Internationally, despite Obama’s hopes expressed during the campaign and in the first months of his presidency, his personal appeal and popularity have done nothing to budge the world’s dictators and nuclear bullies. The extent to which he has adopted many of the previous Administration’s international policies is remarkable, and he is learning that perhaps many of those policies were the best course, after all.

At home, Ohioans are less than impressed with economic stimulus bills that cost hundreds of billions of dollars but don’t stimulate the economy. At this writing, Ohio’s unemployment rate is 10.6 percent, and behind that number stand hundreds of thousands of out-of-work Ohioans and their families who are paying the human cost of the housing/credit crunch combined with a vicious recession. In July of 2009, the unemployment rate was above 11 percent, the worst since the recession of the early 1980s.

While it seemed overwhelming at his inauguration, President Obama’s job approval is fading fast. It has turned out to be a thin reed on which to build the Democrats’ basis for governing.


The elections of 2009 revealed the shallowness of Democrats’ support, particularly in the gubernatorial races in Virginia and New Jersey. In those two races, the first-time voters, unmarried women, younger voters, African Americans, and Latinos that comprised the Obama “surge” stayed home. Candidates (now Governors) Bob McDonnell in Virginia and Chris Christie in New Jersey outperformed GOP presidential nominee John McCain’s 2008 results among conservatives, moderates, and men. The truly independent voters who came to the polls in 2009 were more conservative than those who voted in 2008.

Going forward, it is important to watch the views of true independent, swing voters, as they determine the outcomes of elections. By definition, they are likely to be uncomfortable with one-party rule and with excessive government programming and spending.

Having said all of this, it would be a huge mistake for Republicans to assume that Democrats’ stumbles will result automatically in GOP success.

Should Republicans and conservatives fail to unite, the result will be more years of liberal Democrats in public office.

As Republicans, it is our challenge and responsibility to present proven leaders with effective ideas to the voters. Politically, our candidates must be able to bring together Republican Party loyalists and conservatives, as well as making progress among youth, women, and minorities.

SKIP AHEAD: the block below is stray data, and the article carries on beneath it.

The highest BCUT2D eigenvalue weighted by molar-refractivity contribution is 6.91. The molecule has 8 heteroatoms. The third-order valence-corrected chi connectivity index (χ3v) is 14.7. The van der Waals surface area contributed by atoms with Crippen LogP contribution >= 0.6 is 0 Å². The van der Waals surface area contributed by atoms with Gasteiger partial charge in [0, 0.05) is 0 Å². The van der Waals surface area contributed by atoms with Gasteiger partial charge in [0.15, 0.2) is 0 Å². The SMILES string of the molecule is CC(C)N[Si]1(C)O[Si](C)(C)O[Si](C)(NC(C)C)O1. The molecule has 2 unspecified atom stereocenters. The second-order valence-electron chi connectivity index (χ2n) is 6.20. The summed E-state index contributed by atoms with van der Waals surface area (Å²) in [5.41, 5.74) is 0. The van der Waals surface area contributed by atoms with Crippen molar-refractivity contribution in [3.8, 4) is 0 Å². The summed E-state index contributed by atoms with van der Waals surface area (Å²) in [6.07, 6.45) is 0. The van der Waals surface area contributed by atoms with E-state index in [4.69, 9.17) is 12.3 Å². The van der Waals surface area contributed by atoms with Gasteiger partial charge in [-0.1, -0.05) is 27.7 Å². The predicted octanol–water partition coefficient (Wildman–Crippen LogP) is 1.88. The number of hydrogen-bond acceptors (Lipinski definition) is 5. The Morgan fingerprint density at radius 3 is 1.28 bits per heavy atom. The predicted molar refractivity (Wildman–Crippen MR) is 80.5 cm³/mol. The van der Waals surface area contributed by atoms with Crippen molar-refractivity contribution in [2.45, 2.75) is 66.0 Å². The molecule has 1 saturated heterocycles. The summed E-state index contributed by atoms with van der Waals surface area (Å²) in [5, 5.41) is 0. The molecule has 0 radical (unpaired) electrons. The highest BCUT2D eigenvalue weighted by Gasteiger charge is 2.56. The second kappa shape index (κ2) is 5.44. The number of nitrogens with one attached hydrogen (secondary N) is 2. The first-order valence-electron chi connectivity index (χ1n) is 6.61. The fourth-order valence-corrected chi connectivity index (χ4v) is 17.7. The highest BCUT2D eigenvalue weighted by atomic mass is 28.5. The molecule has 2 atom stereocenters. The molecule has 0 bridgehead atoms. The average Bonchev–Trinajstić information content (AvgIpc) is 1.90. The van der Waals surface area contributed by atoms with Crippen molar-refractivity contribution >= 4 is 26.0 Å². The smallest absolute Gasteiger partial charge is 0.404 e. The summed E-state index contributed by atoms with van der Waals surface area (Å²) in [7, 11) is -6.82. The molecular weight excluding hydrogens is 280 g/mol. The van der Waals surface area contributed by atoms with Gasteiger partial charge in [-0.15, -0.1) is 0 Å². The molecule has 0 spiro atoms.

We have a great deal of enthusiasm. However, should Republicans and conservatives fail to unite, the result will be more years of liberal Democrats in public office who generally seek to use government as a means to re-engineer society, as well as to collect and to redistribute wealth. Should we fail to unite, we will be standing by and watching it all happen.

We are fortunate to have talented and capable candidates running for the Republican nominations for Senate and Governor this year. I believe that Ohio Republicans can present one of the most formidable tickets in the nation by nominating Rob Portman for Senate and John Kasich for Governor. I was fortunate to serve with both of them in the U.S. House of Representatives. John and Rob have energy as well as years of experience, policy expertise as well as common sense.

As one of the best budgeteers in Congress during his tenure, John Kasich has what it takes to effectively tackle Ohio’s economic and financial problems as governor. He also knows the workings of business and the media and is one of the most energetic and committed people you will ever meet.

Similarly, I can’t think of anyone better suited to represent Ohio in the U.S. Senate than Rob Portman. Rob’s deep knowledge about budgeting and international trade, as well as his abilities to think strategically and to connect with voters, will make a dynamic contribution to Ohio’s recovery and prosperity.

We are fortunate to have these two intelligent and respected leaders running as Republicans. We should nominate Portman and Kasich and do everything possible to ensure their election in November of 2010.

Certainly, Buckeye football transcends politics for Ohioans. But perhaps the Buckeyes won’t mind if we borrow some inspiration and a page from Coach Tressel’s Rose Bowl playbook: with talent, unity, drive, intelligence, and hard work, the Buckeyes got up from numerous defeats and won. We can too.

Michael G. Oxley is Of Counsel at Baker Hostetler, Washington, D.C. He represented Ohio’s Fourth Congressional District in the U.S. House of Representatives for more than 25 years and was a Member of Ohio’s General Assembly for nine years.